Unit 4 - Cell Division Flashcards

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1
Q

What are induction and deduction?

A

Induction is when a conclusion is made from observations.
Deduction is when a conclusion is made from accepted facts.

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2
Q

What is a hypothesis?

A

An assumption based on limited evidence.

It must be falsefiable: meaning it can be tested.

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3
Q

What is a theory?

A

A proposed explanation based on evidence.

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4
Q

What are the three components of cell theory?

A

Cells are the basic unit of life, they are the smallest living thing.

All organisms are made up of one or more cells.

All cells come from pre-existing cells.

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5
Q

Describe Redi’s experiment that disprooved spontaneous generation.

A

Redi showed that maggots did not spontaneously generate from meat.

He did so by putting meat in a semi-closed container, showing that even if air could still pass, maggots did not generate from the meat.

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6
Q

Describe Pasteur’s experiment to disproove spontaneous generation.

A

Pasteur proved that if broth was sterilized, that is, the micro-organisms present in it were removed, then new micro-organisms would not generate.

This experiment involved boiling broth and putting it in two different swan-necked flasks.

The flask with a broken neck has its broth exposed to germ-filled air, and so micro-organisms are generated.

The flask with the intact neck is not exposed to the germs in the air, no micro-organisms generate.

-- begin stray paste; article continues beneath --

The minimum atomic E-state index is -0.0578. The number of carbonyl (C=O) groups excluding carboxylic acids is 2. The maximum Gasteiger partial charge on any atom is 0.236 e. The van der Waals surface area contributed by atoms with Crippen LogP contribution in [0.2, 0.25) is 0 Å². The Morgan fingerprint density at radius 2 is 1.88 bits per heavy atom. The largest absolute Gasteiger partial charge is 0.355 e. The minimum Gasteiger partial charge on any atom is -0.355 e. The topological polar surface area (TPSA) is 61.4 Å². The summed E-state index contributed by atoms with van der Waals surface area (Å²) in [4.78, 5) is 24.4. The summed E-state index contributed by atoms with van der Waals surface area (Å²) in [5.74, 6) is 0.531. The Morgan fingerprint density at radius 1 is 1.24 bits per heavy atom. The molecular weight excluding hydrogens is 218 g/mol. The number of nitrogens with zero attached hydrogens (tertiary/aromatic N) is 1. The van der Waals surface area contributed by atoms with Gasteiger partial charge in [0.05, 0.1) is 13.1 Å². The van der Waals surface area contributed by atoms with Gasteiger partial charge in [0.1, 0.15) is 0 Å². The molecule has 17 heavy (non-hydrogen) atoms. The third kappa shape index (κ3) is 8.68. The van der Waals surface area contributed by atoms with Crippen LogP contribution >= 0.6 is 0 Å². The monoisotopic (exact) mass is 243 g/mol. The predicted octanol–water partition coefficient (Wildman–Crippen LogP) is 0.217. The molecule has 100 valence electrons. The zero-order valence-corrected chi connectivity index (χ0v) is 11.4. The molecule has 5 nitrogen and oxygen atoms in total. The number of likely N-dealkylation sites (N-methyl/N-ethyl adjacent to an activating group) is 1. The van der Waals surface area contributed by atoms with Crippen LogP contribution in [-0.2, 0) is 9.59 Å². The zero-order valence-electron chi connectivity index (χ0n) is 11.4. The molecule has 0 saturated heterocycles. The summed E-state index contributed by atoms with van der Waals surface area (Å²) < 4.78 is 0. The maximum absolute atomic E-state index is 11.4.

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7
Q

What is the difference between the control treatment and the experimental treatment?

A

The experimental treatment or group receives the treatment that the scientists wish to study. In the case of Pasteur’s broth, it is the sterilized broth.

The control group does not receive the treatment, in this case, it is the un-sterilized broth.

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8
Q

What are the controlled variables?

A

Apart from the effect we want to isolate, nothing else is changed between the two experiments. This guarantees that no other outside factor could have affected the results.

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9
Q

What are the dependent and independent variables?

A

They are self explanatory. In the case of Pasteur’s experiment, the bacteria having or not having access to the broth is the independent variable, while the broth staying good or going bad is dependent on the independent variable.

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10
Q

What is repeatability?

A

The process is written down so that others can perform the experiment and see the results for themselves. This ensures transparency.

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11
Q

What are the steps of the scientific method?

A
  1. Make observations,
  2. Ask critical questions,
  3. Form hypothesis,
  4. Make a prediction to test the hypothesis,
  5. Experiment,
  6. Go back to step 2 if needed, adjust hypothesis,
  7. Record results,
  8. Form a conclusion,
  9. Convince peers.
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12
Q

How do we think the first cell came to be?

What were early forms of life based on?

A

Conditions on early earth are believed to have allowed the formation of amino acids and hydrocarbons.

The early forms of life were probably based on RNA, as it can self assemble, self replicate, transfer energy and catalyze reactions.